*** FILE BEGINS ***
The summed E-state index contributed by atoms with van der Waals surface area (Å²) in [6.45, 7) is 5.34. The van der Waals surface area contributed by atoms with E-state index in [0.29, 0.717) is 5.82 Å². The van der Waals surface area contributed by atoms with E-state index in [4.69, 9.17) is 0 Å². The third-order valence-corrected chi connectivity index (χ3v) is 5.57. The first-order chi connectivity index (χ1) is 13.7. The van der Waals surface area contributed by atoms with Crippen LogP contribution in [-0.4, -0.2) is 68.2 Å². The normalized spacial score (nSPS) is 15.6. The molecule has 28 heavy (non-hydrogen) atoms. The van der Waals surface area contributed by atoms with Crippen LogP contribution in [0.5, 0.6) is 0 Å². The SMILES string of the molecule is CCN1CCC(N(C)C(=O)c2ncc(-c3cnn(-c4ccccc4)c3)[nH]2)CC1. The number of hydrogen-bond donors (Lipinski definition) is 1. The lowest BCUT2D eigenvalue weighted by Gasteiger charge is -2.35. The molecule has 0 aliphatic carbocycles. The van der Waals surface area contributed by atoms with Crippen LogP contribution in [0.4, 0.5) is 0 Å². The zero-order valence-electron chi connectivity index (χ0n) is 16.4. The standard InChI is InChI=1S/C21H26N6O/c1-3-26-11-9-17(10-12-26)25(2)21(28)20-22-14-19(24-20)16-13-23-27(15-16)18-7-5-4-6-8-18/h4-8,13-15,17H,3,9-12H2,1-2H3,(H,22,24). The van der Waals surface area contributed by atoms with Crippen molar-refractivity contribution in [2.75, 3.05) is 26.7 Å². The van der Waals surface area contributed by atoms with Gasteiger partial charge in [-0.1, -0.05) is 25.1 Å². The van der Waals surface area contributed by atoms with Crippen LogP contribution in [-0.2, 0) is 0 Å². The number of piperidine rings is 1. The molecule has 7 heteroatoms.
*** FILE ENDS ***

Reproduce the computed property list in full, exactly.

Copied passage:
The summed E-state index contributed by atoms with van der Waals surface area (Å²) in [6.45, 7) is 5.34. The van der Waals surface area contributed by atoms with E-state index in [0.29, 0.717) is 5.82 Å². The van der Waals surface area contributed by atoms with E-state index in [4.69, 9.17) is 0 Å². The third-order valence-corrected chi connectivity index (χ3v) is 5.57. The first-order chi connectivity index (χ1) is 13.7. The van der Waals surface area contributed by atoms with Crippen LogP contribution in [-0.4, -0.2) is 68.2 Å². The normalized spacial score (nSPS) is 15.6. The molecule has 28 heavy (non-hydrogen) atoms. The van der Waals surface area contributed by atoms with Crippen LogP contribution in [0.5, 0.6) is 0 Å². The SMILES string of the molecule is CCN1CCC(N(C)C(=O)c2ncc(-c3cnn(-c4ccccc4)c3)[nH]2)CC1. The number of hydrogen-bond donors (Lipinski definition) is 1. The lowest BCUT2D eigenvalue weighted by Gasteiger charge is -2.35. The molecule has 0 aliphatic carbocycles. The van der Waals surface area contributed by atoms with Crippen LogP contribution in [0.4, 0.5) is 0 Å². The zero-order valence-electron chi connectivity index (χ0n) is 16.4. The standard InChI is InChI=1S/C21H26N6O/c1-3-26-11-9-17(10-12-26)25(2)21(28)20-22-14-19(24-20)16-13-23-27(15-16)18-7-5-4-6-8-18/h4-8,13-15,17H,3,9-12H2,1-2H3,(H,22,24). The van der Waals surface area contributed by atoms with Crippen molar-refractivity contribution in [2.75, 3.05) is 26.7 Å². The van der Waals surface area contributed by atoms with Gasteiger partial charge in [-0.1, -0.05) is 25.1 Å². The van der Waals surface area contributed by atoms with Crippen LogP contribution in [-0.2, 0) is 0 Å². The number of piperidine rings is 1. The molecule has 7 heteroatoms.